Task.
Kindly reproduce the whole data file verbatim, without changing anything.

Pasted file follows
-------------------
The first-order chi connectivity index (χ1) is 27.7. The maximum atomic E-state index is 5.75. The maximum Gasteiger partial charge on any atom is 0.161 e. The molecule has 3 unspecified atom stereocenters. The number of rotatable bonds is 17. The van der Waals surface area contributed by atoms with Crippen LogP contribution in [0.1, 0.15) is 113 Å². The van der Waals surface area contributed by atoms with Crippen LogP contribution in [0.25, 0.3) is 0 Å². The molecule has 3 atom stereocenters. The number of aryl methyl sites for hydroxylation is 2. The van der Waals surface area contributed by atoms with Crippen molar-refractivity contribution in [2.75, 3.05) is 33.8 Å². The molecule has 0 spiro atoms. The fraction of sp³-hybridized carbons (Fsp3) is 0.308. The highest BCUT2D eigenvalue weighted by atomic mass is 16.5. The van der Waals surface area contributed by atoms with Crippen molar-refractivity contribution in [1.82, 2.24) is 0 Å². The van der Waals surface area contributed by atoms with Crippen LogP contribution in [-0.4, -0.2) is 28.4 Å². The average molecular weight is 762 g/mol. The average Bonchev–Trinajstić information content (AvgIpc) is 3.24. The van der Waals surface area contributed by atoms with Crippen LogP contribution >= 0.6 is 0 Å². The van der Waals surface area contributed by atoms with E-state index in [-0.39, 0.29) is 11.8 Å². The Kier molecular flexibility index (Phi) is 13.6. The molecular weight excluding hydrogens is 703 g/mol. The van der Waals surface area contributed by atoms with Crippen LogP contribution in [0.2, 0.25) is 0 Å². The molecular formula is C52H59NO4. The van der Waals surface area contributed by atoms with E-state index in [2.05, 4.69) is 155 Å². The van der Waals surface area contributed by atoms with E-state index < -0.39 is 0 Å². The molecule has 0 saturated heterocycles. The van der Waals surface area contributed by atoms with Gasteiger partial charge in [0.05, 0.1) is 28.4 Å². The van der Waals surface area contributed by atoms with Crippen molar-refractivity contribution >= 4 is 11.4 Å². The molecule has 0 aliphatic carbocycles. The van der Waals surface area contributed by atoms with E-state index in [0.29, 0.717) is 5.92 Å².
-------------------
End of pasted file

The first-order chi connectivity index (χ1) is 27.7. The maximum atomic E-state index is 5.75. The maximum Gasteiger partial charge on any atom is 0.161 e. The molecule has 3 unspecified atom stereocenters. The number of rotatable bonds is 17. The van der Waals surface area contributed by atoms with Crippen LogP contribution in [0.1, 0.15) is 113 Å². The van der Waals surface area contributed by atoms with Crippen LogP contribution in [0.25, 0.3) is 0 Å². The molecule has 3 atom stereocenters. The number of aryl methyl sites for hydroxylation is 2. The van der Waals surface area contributed by atoms with Crippen molar-refractivity contribution in [2.75, 3.05) is 33.8 Å². The molecule has 0 spiro atoms. The fraction of sp³-hybridized carbons (Fsp3) is 0.308. The highest BCUT2D eigenvalue weighted by atomic mass is 16.5. The van der Waals surface area contributed by atoms with Crippen molar-refractivity contribution in [1.82, 2.24) is 0 Å². The van der Waals surface area contributed by atoms with Crippen LogP contribution in [-0.4, -0.2) is 28.4 Å². The average molecular weight is 762 g/mol. The average Bonchev–Trinajstić information content (AvgIpc) is 3.24. The van der Waals surface area contributed by atoms with Crippen LogP contribution >= 0.6 is 0 Å². The van der Waals surface area contributed by atoms with E-state index in [-0.39, 0.29) is 11.8 Å². The Kier molecular flexibility index (Phi) is 13.6. The molecular weight excluding hydrogens is 703 g/mol. The van der Waals surface area contributed by atoms with Crippen LogP contribution in [0.2, 0.25) is 0 Å². The molecular formula is C52H59NO4. The van der Waals surface area contributed by atoms with E-state index in [2.05, 4.69) is 155 Å². The van der Waals surface area contributed by atoms with E-state index < -0.39 is 0 Å². The molecule has 0 saturated heterocycles. The van der Waals surface area contributed by atoms with Gasteiger partial charge in [0.05, 0.1) is 28.4 Å². The van der Waals surface area contributed by atoms with Crippen molar-refractivity contribution >= 4 is 11.4 Å². The molecule has 0 aliphatic carbocycles. The van der Waals surface area contributed by atoms with E-state index in [0.29, 0.717) is 5.92 Å².